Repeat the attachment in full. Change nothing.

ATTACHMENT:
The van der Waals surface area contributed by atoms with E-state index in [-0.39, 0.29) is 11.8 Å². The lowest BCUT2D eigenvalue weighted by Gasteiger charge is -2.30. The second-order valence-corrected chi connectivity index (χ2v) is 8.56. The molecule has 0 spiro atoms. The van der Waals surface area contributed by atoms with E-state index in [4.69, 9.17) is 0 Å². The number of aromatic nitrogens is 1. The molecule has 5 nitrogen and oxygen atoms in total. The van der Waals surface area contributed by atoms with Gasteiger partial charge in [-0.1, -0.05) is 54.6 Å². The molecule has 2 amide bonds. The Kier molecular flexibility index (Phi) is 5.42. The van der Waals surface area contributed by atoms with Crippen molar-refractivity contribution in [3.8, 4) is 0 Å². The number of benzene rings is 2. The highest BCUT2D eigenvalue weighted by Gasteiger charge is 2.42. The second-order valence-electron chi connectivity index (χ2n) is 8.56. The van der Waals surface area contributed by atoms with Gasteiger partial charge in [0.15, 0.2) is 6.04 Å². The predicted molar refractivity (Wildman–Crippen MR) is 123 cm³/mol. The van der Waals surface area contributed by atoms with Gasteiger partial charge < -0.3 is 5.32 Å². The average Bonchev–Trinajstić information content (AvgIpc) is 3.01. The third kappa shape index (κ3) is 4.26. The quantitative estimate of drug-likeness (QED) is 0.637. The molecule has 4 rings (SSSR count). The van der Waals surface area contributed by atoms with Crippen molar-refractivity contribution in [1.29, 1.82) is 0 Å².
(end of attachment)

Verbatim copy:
The van der Waals surface area contributed by atoms with E-state index in [-0.39, 0.29) is 11.8 Å². The lowest BCUT2D eigenvalue weighted by Gasteiger charge is -2.30. The second-order valence-corrected chi connectivity index (χ2v) is 8.56. The molecule has 0 spiro atoms. The van der Waals surface area contributed by atoms with E-state index in [4.69, 9.17) is 0 Å². The number of aromatic nitrogens is 1. The molecule has 5 nitrogen and oxygen atoms in total. The van der Waals surface area contributed by atoms with Gasteiger partial charge in [-0.1, -0.05) is 54.6 Å². The molecule has 2 amide bonds. The Kier molecular flexibility index (Phi) is 5.42. The van der Waals surface area contributed by atoms with Crippen molar-refractivity contribution in [3.8, 4) is 0 Å². The number of benzene rings is 2. The highest BCUT2D eigenvalue weighted by Gasteiger charge is 2.42. The second-order valence-electron chi connectivity index (χ2n) is 8.56. The van der Waals surface area contributed by atoms with Gasteiger partial charge in [0.15, 0.2) is 6.04 Å². The predicted molar refractivity (Wildman–Crippen MR) is 123 cm³/mol. The van der Waals surface area contributed by atoms with Gasteiger partial charge < -0.3 is 5.32 Å². The average Bonchev–Trinajstić information content (AvgIpc) is 3.01. The third kappa shape index (κ3) is 4.26. The quantitative estimate of drug-likeness (QED) is 0.637. The molecule has 4 rings (SSSR count). The van der Waals surface area contributed by atoms with Crippen molar-refractivity contribution in [1.29, 1.82) is 0 Å².